I am currently reading Satyajit Das's book, Traders Guns & Money. I'm loving it and find myself continually laughing out loud.
The back cover of the book describes it as "a wry and wickedly comic expose of the culture, games, and pure deceptions played out every day in trading rooms around the world, usually with other peoples money".
Here are a few samples.
"Beautiful lies' are the lies that we like to believe; we know they are not true but everything makes us want to believe them - that is what makes them beautiful.Traders, Guns & Money: Knowns and unknowns in the dazzling world of derivatives
I used to be responsible for showing the trainees around the trading floor. 'Look, it's quite simple, I said, breaking down the hierarchy of the trading floor. 'There are salespeople - they lie to clients. Traders lie to sales and to risk managers. Risk managers? They lie to the people who run the place - correction, think they run the place. The people who run the place lie to shareholders and regulators.' I remembered our quantitative colleagues. 'I forgot the quants - our fabulous rocket scientists! When last heard from, they were trying to develop a model for lying.'
'And clients?' one of the trainees asked tentatively. I thought about it for a few seconds. 'Clients. They lie mainly to themselves!' To enter the world of derivatives trading is to enter a realm of beautiful lies.
There is only one way to make money - you buy low and sell high. Sorry, forgot the second rule - sell high, buy low. Listening to traders you get an entirely different view of their business, especially its complexity.
Some traders engage in elaborate analysis of market forces. There is technical analysis consisting of trying to find patterns in price movements over time, there are head and shoulders, rising and falling pennants, retracement points, resistance lines, oscillation indexes, RSI (relative strength indicators, not repetitive strain injury). There are more arcane techniques - Elliot waves, Fibonacci series, Japanese candle stick techniques. The list is endless. It is a modern version of reading the entrails of a slaughtered ox.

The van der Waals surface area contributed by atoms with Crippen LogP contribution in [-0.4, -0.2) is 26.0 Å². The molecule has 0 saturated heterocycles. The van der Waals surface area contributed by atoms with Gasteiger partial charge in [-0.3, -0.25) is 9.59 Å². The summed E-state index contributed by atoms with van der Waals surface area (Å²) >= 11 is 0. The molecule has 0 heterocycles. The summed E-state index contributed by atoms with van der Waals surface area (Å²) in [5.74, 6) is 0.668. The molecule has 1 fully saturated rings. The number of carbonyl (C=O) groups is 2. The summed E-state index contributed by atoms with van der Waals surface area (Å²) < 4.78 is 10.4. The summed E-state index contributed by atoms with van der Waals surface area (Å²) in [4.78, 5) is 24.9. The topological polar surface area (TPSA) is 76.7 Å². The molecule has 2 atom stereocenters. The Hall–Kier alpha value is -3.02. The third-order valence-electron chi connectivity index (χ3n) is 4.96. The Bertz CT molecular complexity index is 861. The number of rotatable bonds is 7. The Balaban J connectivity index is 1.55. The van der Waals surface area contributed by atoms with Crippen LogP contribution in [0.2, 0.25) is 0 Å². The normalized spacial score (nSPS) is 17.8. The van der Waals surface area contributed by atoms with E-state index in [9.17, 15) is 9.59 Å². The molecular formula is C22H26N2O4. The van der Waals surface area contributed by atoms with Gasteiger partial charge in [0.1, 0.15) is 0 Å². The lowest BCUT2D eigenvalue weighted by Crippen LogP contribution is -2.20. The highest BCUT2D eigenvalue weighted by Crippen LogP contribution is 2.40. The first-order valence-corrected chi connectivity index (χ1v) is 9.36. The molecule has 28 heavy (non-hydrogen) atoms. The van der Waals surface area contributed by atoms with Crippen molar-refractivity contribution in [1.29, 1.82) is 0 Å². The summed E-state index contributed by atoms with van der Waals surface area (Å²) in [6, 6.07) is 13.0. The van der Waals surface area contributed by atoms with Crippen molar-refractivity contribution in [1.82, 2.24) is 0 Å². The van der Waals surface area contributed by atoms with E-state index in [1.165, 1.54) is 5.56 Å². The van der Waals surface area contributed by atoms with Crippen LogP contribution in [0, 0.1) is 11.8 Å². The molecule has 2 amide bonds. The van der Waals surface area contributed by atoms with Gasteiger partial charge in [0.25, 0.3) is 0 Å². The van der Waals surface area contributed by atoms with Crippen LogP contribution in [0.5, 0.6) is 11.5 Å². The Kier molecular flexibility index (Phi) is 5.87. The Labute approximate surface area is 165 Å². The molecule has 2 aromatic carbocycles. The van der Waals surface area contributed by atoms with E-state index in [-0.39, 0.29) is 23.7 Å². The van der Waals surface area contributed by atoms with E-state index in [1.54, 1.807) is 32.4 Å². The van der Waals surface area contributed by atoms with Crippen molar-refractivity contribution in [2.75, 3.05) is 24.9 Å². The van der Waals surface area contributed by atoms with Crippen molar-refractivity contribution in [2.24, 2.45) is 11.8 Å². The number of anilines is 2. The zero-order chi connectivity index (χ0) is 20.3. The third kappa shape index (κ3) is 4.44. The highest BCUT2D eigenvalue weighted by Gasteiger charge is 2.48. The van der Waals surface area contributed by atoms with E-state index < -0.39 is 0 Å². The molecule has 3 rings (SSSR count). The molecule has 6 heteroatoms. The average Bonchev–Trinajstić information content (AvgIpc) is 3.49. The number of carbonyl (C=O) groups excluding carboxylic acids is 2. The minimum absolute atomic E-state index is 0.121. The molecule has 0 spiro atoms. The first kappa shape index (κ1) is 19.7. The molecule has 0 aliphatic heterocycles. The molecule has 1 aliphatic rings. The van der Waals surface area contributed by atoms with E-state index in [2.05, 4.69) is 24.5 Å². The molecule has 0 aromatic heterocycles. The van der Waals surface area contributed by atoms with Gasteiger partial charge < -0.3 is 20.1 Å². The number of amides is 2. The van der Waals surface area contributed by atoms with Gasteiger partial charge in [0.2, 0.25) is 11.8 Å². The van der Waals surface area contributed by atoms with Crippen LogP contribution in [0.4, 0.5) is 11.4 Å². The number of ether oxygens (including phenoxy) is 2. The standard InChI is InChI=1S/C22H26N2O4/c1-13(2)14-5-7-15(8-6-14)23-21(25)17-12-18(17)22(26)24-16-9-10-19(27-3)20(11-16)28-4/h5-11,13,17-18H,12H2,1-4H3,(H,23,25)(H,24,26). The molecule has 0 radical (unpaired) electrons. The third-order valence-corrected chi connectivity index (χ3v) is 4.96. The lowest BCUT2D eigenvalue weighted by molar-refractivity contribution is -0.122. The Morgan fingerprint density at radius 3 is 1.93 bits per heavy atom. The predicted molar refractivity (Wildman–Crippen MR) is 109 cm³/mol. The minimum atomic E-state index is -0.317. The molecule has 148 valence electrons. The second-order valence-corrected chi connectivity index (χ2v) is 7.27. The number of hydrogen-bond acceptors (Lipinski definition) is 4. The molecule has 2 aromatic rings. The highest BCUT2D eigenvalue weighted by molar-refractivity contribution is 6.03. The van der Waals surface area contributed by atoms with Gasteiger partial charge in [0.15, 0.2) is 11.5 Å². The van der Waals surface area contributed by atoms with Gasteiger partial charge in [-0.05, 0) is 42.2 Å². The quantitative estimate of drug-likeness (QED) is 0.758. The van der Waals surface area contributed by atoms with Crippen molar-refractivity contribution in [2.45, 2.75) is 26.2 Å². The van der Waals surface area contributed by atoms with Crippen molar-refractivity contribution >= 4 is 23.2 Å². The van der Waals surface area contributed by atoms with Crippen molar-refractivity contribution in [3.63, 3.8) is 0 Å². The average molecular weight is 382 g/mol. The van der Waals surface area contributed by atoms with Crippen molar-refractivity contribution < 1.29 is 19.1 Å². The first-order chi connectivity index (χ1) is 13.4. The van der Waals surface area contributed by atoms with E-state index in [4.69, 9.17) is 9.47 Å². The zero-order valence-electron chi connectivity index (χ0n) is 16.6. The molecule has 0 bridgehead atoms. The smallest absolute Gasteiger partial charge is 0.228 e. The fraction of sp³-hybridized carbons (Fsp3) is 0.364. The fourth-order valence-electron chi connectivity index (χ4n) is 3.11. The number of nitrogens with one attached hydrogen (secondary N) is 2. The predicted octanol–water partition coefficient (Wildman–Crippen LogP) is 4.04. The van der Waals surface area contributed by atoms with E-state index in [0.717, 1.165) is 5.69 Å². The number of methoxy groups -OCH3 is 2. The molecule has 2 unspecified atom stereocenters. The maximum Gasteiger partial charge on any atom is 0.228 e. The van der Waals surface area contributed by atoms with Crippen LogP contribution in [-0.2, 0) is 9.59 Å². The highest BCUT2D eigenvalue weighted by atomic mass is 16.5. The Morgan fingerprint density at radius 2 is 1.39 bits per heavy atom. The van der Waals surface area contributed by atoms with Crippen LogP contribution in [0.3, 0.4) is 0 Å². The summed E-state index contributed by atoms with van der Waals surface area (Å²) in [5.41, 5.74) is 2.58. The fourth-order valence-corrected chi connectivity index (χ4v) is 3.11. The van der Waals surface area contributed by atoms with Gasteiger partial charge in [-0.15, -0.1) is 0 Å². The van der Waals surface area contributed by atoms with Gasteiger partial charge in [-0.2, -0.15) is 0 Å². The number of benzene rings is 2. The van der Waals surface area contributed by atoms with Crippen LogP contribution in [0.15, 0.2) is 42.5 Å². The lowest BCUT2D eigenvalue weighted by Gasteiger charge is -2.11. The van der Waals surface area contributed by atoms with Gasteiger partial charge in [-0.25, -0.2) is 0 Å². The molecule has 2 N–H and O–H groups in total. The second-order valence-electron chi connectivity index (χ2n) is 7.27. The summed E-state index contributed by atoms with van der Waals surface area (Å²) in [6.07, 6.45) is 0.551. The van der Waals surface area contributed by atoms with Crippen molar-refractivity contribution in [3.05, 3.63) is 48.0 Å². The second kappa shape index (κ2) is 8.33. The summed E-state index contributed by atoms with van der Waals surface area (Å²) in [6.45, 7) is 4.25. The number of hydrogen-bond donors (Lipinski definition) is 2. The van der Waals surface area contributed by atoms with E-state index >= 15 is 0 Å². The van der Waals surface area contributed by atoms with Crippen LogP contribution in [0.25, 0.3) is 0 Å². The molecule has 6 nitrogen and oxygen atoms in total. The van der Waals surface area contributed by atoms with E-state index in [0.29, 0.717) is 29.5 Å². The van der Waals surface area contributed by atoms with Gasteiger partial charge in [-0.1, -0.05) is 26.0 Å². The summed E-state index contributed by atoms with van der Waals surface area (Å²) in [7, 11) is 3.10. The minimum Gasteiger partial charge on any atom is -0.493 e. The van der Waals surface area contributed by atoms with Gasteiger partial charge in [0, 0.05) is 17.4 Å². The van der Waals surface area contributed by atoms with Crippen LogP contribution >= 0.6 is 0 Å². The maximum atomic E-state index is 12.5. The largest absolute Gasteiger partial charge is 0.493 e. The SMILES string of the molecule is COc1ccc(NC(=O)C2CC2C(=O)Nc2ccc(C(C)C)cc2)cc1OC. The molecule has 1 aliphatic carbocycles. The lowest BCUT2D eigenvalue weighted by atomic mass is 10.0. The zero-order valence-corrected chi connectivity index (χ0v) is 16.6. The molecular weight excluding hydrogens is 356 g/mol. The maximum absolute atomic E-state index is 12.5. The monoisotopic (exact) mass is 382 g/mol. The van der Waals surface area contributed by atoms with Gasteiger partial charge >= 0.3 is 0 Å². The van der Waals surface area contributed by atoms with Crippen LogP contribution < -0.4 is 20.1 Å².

Success in trading relies on on simple rules. Overwhelming force is generally good - you just have more money than everybody else and can hang on until everybody is forced out of the game. Ganging up is effective - you just get together with other traders and fall upon a weakened animal like hyenas or wolves. Ambush is also good - you know something that the other guy does not know, at least not yet. Flow traders are well versed in ambush. It also helps to be lucky - better to be a lucky fool than an unlucky genius." Satyajit Das, Traders Guns & Money
I believe we, the independent traders, are the weakened animal that the institutional hyenas devour.
The line about technical analysis being the "modern version of reading the entrails of a slaughtered ox" is my favourite.
Of course that doesn't include my magic blue bars, right?
Methods of a Wall Street Master
It is a common observation that "you can't change people, they have to change themselves." It is also typical that many people don't change until their whole world comes crashing down on them, until their backs are against the wall and there is no longer anywhere to go but forward. My purpose in discussing all these things is to urge you not to let yourself get caught in the downward spiral of the search for glory. Don't wait until your back is against the wall. Desperation doesn't have to precede change. Start now and look for some of the symptoms I've described. It all comes down to learning to own your problems and take responsibility for them. Making mistakes is part of the business of trading. In those moments when reality slaps you in the face, try to ask yourself what you have done to make them happen; not in context of self-reproach or punishment, but in the context of the opportunity for positive change and growth.
Daily Audio Bible